Ford and Downey put their law and order promises into action in Justices of the Peace appointments

Many appointees have backgrounds in military, policing, national defence, or corrections

Michael Spratt

When someone tells you what they will do, you should not be surprised when they do it.

In a recent late-night announcement, Ontario Premier Doug Ford and his Attorney General Doug Downey appointed 41 Justices of the Peace. It was a shocking announcement, not only for its scale but for the qualification of some of the new JPs.

Over a third of the new appointees have military, policing, national defence, or corrections backgrounds. Make no mistake, Ford and Downey are trying their hand at a Republican-style remaking of the judiciary.

The Dougs have long been obsessed with consolidating power to appoint judicial officers of their choice — qualifications be dammed. And the whispered rumours in Ontario’s legal trenches were of a growing frustration because they could not appoint their friends and donors to the bench. 

Of course, Downey tried to be a little more subtle when he talked publicly about his proposed changes to the judicial appointment process. Downey said that the justification for monkeying with an appointment process that no one else thought was broken was the promotion of racial diversity — a disingenuous claim from a government with a spotty track record in acknowledging the harms and prevalence of racism.

But in an appearance on TVO’s The Agenda, Downey let his mask slip. He said he wanted to be able to pick judges who reflect the same values he has. Those values appear to be cruelly cutting legal aid, restricting access to justice, embracing the notwithstanding clause, talking tough on crime, and patronage.

Ontario’s appointment system for justices of the peace and judges has acted as a bulwark against the type of partisanship and patronage that has become a defining feature of the judicial appointment system south of the border. The  Judicial Appointments Advisory Committee and the Justices of the Peace Appointments Advisory Committee were largely independent committees that evaluated, ranked, and recommended judicial applications. The problem for Downey and Ford was that if your friends failed the screening tests, they could not be appointed.

That all changed this year when the government passed legislation to change the composition of the appointment committees and the rules governing judicial appointments.

The Ontario government amended the Justice of the Peace Act as part of its COVID-19 Economic Recovery Act. Not even the most disingenuous Ford puppet could credibly explain what the appointment of JPs had to do with pandemic recovery. 

Similarly, the government slipped changes to the judicial appointment process into the Accelerating Access to Justice Act, which was billed as a necessary response to the emergence of COVID-19 and desperately needed to “address delays for Ontarians waiting to resolve legal issues.”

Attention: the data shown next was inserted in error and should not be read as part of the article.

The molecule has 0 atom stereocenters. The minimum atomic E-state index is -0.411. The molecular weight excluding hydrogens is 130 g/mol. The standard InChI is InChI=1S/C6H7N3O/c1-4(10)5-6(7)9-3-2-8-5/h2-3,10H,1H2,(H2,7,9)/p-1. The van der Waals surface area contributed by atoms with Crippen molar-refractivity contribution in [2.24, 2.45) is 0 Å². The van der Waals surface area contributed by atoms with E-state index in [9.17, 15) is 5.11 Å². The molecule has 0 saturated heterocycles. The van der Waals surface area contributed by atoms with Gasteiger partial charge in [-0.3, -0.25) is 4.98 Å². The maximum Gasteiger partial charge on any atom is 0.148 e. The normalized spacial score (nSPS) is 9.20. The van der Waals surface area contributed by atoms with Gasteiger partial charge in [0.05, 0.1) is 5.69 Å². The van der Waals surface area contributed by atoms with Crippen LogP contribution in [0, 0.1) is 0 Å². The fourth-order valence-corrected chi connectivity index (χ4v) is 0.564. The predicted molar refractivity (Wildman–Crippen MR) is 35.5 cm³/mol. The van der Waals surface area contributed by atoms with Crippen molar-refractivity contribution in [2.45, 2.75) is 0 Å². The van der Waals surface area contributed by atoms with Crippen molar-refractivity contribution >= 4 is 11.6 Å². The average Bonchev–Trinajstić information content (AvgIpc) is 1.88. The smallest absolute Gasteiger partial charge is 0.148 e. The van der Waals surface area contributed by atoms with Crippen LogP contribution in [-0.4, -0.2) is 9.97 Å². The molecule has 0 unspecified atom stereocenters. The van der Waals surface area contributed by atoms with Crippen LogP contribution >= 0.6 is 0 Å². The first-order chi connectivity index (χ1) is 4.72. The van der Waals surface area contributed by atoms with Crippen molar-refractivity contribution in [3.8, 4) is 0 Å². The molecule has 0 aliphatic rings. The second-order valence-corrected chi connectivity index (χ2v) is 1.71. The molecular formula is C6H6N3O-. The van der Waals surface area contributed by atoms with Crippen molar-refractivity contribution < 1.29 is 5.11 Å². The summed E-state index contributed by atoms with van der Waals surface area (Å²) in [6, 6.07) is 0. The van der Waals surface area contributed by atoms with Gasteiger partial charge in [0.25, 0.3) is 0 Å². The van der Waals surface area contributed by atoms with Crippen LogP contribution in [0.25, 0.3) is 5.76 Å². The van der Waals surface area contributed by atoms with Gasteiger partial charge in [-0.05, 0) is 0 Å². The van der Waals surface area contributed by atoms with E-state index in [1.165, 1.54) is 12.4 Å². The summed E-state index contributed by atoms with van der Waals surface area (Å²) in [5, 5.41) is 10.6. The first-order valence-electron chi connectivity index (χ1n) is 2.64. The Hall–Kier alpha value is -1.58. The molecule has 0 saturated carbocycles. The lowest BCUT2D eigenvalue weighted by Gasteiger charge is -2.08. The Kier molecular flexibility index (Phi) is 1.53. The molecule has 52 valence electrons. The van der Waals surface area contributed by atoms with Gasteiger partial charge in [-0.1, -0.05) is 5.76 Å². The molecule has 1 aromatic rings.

And now, as promised, Ford and Downey have used their power under the weakened appointment system to flood the courts with law enforcement JPs.

An exhaustive evaluation of the qualifications of the new appointees will take time. It is still unclear if Ford has repeated past mistakes and handed out jobs to people who have obvious partisan, personal, or monetary ties to him and his government.

There will be meritorious appointments in the new bulk announcement. Unfortunately, they will also wear the black mark of this new process.

I received a private message about one of the newly appointed JPs, describing him as a well-respected small-town lawyer. That might be very true. I remember people said the same thing about Doug Downey when he replaced Caroline Mulroney as attorney general. And then Downey messed with the appointment process, invoked the notwithstanding clause, and enabled Doug Ford’s worst instincts.

I have not heard very many positive things about Downey lately.

In Ontario, justices of the peace wield an incredible amount of power. In most jurisdictions, they decide if an accused should get bail or wait months and months in Ontario’s inhumane jails for their trial.

JPs act as a check on police power by authorizing search warrants, production orders for personal data, and the installation of covert tracking devices. JPs hear almost all of the provincial offences in Ontario’s courts, including traffic tickets, workplace safety, and environmental offences.

Make no mistake; the 41 JPs appointed last week will wield an enormous amount of power. They are also all tainted. They were appointed under a less robust, less independent, and less transparent system. They were appointed under a system that the government changed through an omnibus COVID economic recovery bill. And they were appointed by a government that has been notorious for appointments based not on merit but friendly connections.

Last week might have been a good one for law enforcement and ex-police officers, but it was a dark blow to public confidence in the judicial system.

If it ain’t broke, we can only conclude the fix is in — and Ontario’s judicial appointment system was not broken until Ford and Downey got their hands on it.

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